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If the idea of revolution in 1960s America had a face, that face would have had David Crosby’s long hair and ranchero mustache. No one embodied the boundless creativity, situationist ideals of freedom, and beautifully muddled activism of the era better than the Los Angeles singer, songwriter, and guitarist—who died aged 81 after a long illness few knew about. Not Abbie Hoffman, who was somewhat the political leader of the movement, not psychedelic drug guru Timothy Leary, and not even Bob Dylan, without whom Crosby probably would have had another job. Maybe because Crosby was Hoffman, Leary and Dylan together, the man whose words you had to hear to really be a part of the movement. If only he could remember her name.
one with the whole
He founded and broke up bands with playful ease. Creating genres, inventing trends, giving us unforgettable songs. She took the stand once more than necessary, experimented with substances, practiced free love. Which meant being one with the whole, like Hölderlin but a few centuries later. And in California: sorry, but it’s not a trivial detail. Son of Floyd Crosby, a very popular cinematographer in Hollywood, Oscar winner for Friedrich Murnau’s “Tabu”, was a chorister as a boy: Where do you think he learned to play vocal harmonies so well? He approached folk and started writing songs, then discovered the music of The Beatles on the Sunset Strip and met people like him from other parts of America, Roger McGuinn and Gene Clarke.
Byrds, the way of folk rock
Hence the crazy idea of making folk with electric guitars, the language of the Beatles: That’s how the Byrds and their brilliant debut entitled Mr. Tambourine Man were born. Bob Dylan couldn’t help but fall in love with her, especially since her repertoire earned him good money in royalties. Crosby, who dons a minstrel’s cape on stage, lends the project sophisticated gems like Everybody’s Been Burned and Mind Gardens. They had invented folk rock and didn’t realize it, just as they didn’t know they were the first supergroup in history: an open formation, all for one and each for themselves. We take each other and leave each other, for it is the age of free love. Strange that Croz’s adventures with the Byrds ended for Triad, a song of his that talked about “doing things in threes” that McGuinn felt was too daring.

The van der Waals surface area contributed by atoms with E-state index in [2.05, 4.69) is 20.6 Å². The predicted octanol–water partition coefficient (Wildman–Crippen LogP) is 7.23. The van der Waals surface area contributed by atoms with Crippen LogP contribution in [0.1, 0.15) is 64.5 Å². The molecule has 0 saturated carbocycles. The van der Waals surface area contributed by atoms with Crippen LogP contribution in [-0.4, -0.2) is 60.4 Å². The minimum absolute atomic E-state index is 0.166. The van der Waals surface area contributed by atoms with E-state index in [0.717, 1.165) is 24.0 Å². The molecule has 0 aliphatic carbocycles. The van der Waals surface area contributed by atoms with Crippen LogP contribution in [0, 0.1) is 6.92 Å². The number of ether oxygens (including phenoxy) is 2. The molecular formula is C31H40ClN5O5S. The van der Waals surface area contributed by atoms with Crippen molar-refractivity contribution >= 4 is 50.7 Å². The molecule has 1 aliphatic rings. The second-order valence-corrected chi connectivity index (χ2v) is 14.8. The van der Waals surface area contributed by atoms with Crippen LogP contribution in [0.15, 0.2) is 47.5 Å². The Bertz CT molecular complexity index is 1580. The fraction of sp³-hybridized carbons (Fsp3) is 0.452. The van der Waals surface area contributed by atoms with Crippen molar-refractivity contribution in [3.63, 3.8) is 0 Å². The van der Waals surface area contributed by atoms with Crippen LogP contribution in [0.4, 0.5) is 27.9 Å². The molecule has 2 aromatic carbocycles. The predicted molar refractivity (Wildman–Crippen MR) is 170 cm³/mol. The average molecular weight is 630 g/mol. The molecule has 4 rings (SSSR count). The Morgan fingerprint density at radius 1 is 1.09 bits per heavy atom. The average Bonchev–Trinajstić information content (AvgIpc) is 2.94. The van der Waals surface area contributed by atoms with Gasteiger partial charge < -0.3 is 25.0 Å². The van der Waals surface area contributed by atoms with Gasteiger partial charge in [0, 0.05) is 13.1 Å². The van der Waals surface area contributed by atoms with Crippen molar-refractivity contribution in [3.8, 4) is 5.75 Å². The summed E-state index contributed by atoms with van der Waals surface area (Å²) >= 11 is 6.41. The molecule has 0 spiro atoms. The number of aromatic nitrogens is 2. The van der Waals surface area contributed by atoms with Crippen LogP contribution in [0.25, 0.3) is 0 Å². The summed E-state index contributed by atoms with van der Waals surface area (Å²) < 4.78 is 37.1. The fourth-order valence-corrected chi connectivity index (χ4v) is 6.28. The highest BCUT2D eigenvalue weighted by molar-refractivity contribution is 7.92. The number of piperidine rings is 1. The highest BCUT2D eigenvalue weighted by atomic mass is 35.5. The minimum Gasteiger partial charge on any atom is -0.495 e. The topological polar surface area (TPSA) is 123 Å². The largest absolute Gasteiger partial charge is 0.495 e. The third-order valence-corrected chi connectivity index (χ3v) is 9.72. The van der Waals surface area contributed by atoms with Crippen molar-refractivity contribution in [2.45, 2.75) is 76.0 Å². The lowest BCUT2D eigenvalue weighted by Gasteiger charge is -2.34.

Crosby, Stills, Nash and the Laurel Canyon Era
Patience: Croz has now met with Texan Stephen Stills from Buffalo Springfield and Briton Graham Nash from the Hollies and with them they form the first supergroup that understands it, a kind of international songwriter. Crosby, Stills & Nash (1969) is an epochal record, their set at Woodstock one of the most defining things that marked the festival, Croz contributes with the fury of Long Time Gone, the crooked melody of Guinnevere and those vocal harmonies that all tried to copy. Thus begins the era of Laurel Canyon, the place in Los Angeles where you had to live in the hills if you wanted to be a part of what was happening under the admiring eyes of the whole world. A scene where Crosby was a tireless animator.
If only I could remember my name
In the American counterculture of the early 1970s, everything is open-ended. CSN are no exception: they share songs, records, stages, women, drugs. With the support of Canadian Neil Young, an old acquaintance of Stills from the Buffalo Springfield days, they expand into a quartet and build monuments such as Déjà vu (1970) or Live 4-Way-Street (1971). Each carries out their own solo projects in which the other three collaborate, and Croz released If I Could Remember My Name in 1971, one of the most important albums of that decade. Check it out for yourself to hear the epic cowboy movie motionless. They share everything and sometimes argue: this is how the duo Crosby & Nash (1972) was born, to which the other two partners would respond four years later with the Stills-Young Band.